Archive for Thursday, October 25, 2012

Kansas Democratic leaders propose ‘Buy American’ law

October 25, 2012


— Democrats in the Kansas Legislature proposed a "Buy American" law Thursday to require state agencies to use U.S.-manufactured goods in public works projects.

The proposal, announced by Senate Minority Leader Anthony Hensley of Topeka and House Minority Leader Paul Davis of Lawrence, comes less than two weeks before the Nov. 6 election. The two leaders said the goal is to spur growth in manufacturing jobs.

The massive income tax cuts, championed by Gov. Sam Brownback and fellow conservative Republicans, were enacted with a similar goal of stimulating the economy and creating new jobs.

Hensley and Davis outlined their jobs proposal during a news conference at the headquarters of a local auto workers' union in Kansas City, Kan. They scheduled similar events in Topeka and Wichita on Thursday and promised that Democrats will pursue the measure during the next legislative session, which convenes in January.

"As one of the leading purchasers of manufactured goods, the state of Kansas wields significant power," Davis said in a statement. "It's time to harness that power and put it to good use."

Manufacturing represents a major segment of the Kansas economy, accounting for about 166,400 jobs in September, or 12 percent of the state's 1.35 million non-farm jobs, according to the state Department of Labor.

Brownback's allies hope that conservative Republicans emerge from this year's elections with control of both chambers. Republicans have majorities of 32-8 in the Senate and 92-33 in the House, but GOP moderates had retained control in the Senate.

Conservatives succeeded in ousting eight moderate Republican senators in August primary races and are now looking to defeat Democratic incumbents this fall, including Hensley. Earlier this month, the anti-tax, small government group Americans for Prosperity praised GOP candidates in mailers for supporting a "job recovery agenda" that includes "lower tax cuts for every Kansas family."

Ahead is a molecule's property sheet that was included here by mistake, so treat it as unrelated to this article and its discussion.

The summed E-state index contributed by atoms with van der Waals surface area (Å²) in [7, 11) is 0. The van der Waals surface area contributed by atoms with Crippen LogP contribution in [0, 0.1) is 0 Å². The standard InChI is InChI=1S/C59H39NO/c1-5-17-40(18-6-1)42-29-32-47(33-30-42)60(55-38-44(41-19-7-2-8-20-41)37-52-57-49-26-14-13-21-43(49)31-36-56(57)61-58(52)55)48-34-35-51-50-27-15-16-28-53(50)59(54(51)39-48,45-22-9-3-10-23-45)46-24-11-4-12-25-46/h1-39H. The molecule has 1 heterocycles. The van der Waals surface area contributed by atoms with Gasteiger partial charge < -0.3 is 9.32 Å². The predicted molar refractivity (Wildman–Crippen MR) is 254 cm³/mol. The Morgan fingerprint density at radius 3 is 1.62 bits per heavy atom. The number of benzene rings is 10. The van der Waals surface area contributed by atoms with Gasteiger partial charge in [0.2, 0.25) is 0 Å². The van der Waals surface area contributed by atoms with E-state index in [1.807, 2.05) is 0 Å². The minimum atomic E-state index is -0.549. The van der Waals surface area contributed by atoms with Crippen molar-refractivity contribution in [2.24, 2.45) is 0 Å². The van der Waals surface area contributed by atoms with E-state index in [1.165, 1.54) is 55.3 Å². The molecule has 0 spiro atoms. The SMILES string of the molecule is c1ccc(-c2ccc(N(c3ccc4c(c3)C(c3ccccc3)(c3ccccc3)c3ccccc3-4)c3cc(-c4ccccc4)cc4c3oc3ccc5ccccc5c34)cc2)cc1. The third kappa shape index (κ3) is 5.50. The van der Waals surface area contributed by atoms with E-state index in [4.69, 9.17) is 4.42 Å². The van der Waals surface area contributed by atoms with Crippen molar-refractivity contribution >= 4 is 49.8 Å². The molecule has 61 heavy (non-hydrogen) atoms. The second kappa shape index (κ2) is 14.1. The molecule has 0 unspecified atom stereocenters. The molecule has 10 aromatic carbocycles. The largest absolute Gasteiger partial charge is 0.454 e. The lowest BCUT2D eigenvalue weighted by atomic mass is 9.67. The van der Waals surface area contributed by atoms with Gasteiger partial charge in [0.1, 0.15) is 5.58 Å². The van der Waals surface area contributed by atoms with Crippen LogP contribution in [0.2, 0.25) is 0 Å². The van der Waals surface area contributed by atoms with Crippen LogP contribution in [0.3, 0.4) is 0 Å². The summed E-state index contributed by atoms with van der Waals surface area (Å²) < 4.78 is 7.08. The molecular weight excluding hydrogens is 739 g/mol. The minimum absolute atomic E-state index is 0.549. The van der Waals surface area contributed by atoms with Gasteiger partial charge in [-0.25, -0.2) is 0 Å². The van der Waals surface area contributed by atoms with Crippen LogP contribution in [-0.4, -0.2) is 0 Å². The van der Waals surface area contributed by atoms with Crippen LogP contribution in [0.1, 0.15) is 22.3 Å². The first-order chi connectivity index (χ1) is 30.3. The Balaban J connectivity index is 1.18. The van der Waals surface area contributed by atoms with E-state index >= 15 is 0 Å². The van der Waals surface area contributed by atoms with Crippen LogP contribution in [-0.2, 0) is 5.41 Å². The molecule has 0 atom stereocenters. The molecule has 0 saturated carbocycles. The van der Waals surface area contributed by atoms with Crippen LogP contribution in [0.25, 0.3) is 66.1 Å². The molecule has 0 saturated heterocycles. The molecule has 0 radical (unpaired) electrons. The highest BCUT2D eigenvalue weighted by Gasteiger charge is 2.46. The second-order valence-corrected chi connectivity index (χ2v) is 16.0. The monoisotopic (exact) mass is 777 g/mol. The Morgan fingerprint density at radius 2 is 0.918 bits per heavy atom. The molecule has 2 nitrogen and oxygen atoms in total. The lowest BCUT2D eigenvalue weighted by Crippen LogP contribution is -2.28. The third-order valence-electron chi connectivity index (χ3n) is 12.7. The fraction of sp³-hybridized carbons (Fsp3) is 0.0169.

The reductions enacted this year lower individual income tax rates for 2013 and include a drop in the top tax rate to 4.9 percent from 6.45 percent. The state also will exempt the owners of 191,000 partnerships, sole proprietorships and other businesses from paying individual income taxes.

Legislative researchers have projected that the reductions will lower taxes by $4.5 billion over the next six years, but Democrats view them as reckless because the researchers also project collective budget shortfalls approaching $2.5 billion during the same period.

Hensley and Davis said that Democrats also have "worked tirelessly" to create jobs. Last year, they proposed a 14-point plan that included expanding legalized gambling to help fund programs to train unemployed workers, repair infrastructure and help small businesses.

Their latest proposal would require state agencies to use American goods in building and other public works projects, exempting them from the requirement only if such goods are not readily available or would increase the cost of a project by more than 25 percent.


booklover2 5 years, 6 months ago

This is a great idea, but good luck with that. It is hard to find anything that is made in America these days.

James MacMurray 5 years, 6 months ago

Maybe they could also stipulate Buy American for the fuel that is consumed in governmental vehicles?

These proposals always sound like great "rah rah" American type things but their practical implementation leads to one thing: higher costs. So wealth is transferred from the great many of taxpayers to the selected few that want to provide a product at a non-competitive price but get the sale nonetheless because of favorable legislation.

Pepe 5 years, 6 months ago

Terrible idea that will likely end up costing taxpayers more. Sounds like the dems just want to use taxpayer money to give a kickback to their union buddies.

Orwell 5 years, 6 months ago

Glad you're so fond of billionaire outsourcers instead of American working men and women.

labmonkey 5 years, 6 months ago